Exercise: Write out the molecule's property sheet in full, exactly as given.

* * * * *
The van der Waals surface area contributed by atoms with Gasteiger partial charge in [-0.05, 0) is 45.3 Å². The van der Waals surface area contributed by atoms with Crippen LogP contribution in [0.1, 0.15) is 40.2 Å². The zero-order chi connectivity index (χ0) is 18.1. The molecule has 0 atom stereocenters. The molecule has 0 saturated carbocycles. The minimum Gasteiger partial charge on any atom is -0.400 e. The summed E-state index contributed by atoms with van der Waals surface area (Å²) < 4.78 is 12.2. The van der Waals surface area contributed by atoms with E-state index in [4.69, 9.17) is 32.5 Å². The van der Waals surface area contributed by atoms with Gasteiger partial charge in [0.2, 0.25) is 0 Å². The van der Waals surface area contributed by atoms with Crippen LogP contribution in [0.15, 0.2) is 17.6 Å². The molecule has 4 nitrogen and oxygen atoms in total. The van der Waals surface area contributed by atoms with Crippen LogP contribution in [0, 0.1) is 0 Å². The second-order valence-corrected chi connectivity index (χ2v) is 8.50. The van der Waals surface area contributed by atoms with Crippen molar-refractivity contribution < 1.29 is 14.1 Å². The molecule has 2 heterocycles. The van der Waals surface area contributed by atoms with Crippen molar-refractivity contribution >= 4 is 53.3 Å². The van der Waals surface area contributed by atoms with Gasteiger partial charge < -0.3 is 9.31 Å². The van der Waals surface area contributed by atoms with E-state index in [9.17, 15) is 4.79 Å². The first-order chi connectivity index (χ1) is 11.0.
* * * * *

The van der Waals surface area contributed by atoms with Gasteiger partial charge in [-0.05, 0) is 45.3 Å². The van der Waals surface area contributed by atoms with Crippen LogP contribution in [0.1, 0.15) is 40.2 Å². The zero-order chi connectivity index (χ0) is 18.1. The molecule has 0 atom stereocenters. The molecule has 0 saturated carbocycles. The minimum Gasteiger partial charge on any atom is -0.400 e. The summed E-state index contributed by atoms with van der Waals surface area (Å²) < 4.78 is 12.2. The van der Waals surface area contributed by atoms with E-state index in [4.69, 9.17) is 32.5 Å². The van der Waals surface area contributed by atoms with Gasteiger partial charge in [0.2, 0.25) is 0 Å². The van der Waals surface area contributed by atoms with Crippen LogP contribution in [0.15, 0.2) is 17.6 Å². The molecule has 4 nitrogen and oxygen atoms in total. The van der Waals surface area contributed by atoms with Crippen LogP contribution in [0, 0.1) is 0 Å². The second-order valence-corrected chi connectivity index (χ2v) is 8.50. The van der Waals surface area contributed by atoms with Crippen molar-refractivity contribution < 1.29 is 14.1 Å². The molecule has 2 heterocycles. The van der Waals surface area contributed by atoms with Crippen molar-refractivity contribution >= 4 is 53.3 Å². The van der Waals surface area contributed by atoms with Gasteiger partial charge < -0.3 is 9.31 Å². The van der Waals surface area contributed by atoms with E-state index in [9.17, 15) is 4.79 Å². The first-order chi connectivity index (χ1) is 11.0.